Mar. 27th, 2018

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[personal profile] renay
Sherlock Holmes.

Gender-swapped.

Except set in a far-future society where traumatized sentient spaceships can be down on their luck brewers of SPACE TEA that helps humans function in deep space.

I was sold immediately and I assume many others would be, as well, so I am here to spread the gospel of Aliette de Bodard's latest story in her Xuya universe.

Featuring: aforementioned sentient spaceship, The Shadow's Child. Also Long Chau, a caustic customer on the search for a tea that will help her on a job. The job quickly turns into a murder case and The Shadow's Child is tugged into Long Chau's adventures—and a hunt for her mysterious and troubling past.

Subterranean Press did a gorgeous hardcover edition, but there's also an ebook edition that's more reasonable for those of us who aren't collectors and can't drop $40 on a novella (even though we might want to, sob). There will be editions for the rest of the world, too, I have read! Don't worry, eventually everyone should be able to get on this excellent ship that is Xuya and read this super neat novella.

Because this is a novella, to talk too much about the plot is to spoil the experience of the characters and their circumstances. If you've read any Xuya stories, you'll be fine. If you haven't, there are some recs here, as well as some background on the world. Unlike a novel series that gives you all the background, the Xuya universe is built on unrelated but connected short pieces that assume the Chinese found the Americas first. It's alternate future made by creating an alternate history framework and it's fascinating and lovely. I also don't think entering the universe here is a bad choice; it's self-contained and not too hard to follow if you read it as a standalone piece.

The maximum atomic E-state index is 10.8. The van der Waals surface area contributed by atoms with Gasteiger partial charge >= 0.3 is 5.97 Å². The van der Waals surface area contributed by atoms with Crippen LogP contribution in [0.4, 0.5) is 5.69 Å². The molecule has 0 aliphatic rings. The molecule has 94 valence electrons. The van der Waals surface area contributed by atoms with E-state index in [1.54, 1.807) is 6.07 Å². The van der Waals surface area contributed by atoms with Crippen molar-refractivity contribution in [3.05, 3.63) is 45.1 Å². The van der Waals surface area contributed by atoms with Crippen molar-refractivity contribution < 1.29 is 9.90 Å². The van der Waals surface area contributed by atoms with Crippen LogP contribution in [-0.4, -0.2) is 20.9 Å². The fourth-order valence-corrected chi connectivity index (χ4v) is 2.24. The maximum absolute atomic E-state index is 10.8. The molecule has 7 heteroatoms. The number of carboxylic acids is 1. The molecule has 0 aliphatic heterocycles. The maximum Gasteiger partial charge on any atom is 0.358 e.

(If you're like me, you will not treat it as a standalone piece for long, because you will swallow all other Xuya stories ASAP.)

The Shadow's Child carries us through the story on her perspective as Long Chau turns her whole life upside down. It definitely feels like a Sherlock Holmes remix, but in the best way that deepens the characters in thoughtful ways without an over-reliance of inspiration material. This feels like an Aliette de Bodard story even with the added element of being a remix. Plus, as much as the plot-related mystery is intriguing, more so is the mystery of how these two individuals will resolve their differences to come together as allies. It's an excellent character piece.

If you want a great story about two very different people—a curt SPACE DETECTIVE and a traumatized SPACESHIP—working together and coming to trust each other despite their pasts and personalities, I highly recommend this novella (and the Xuya universe as a whole, as well).

I give this 14 cups of (in this case, delicious and not mind-altering) space tea.

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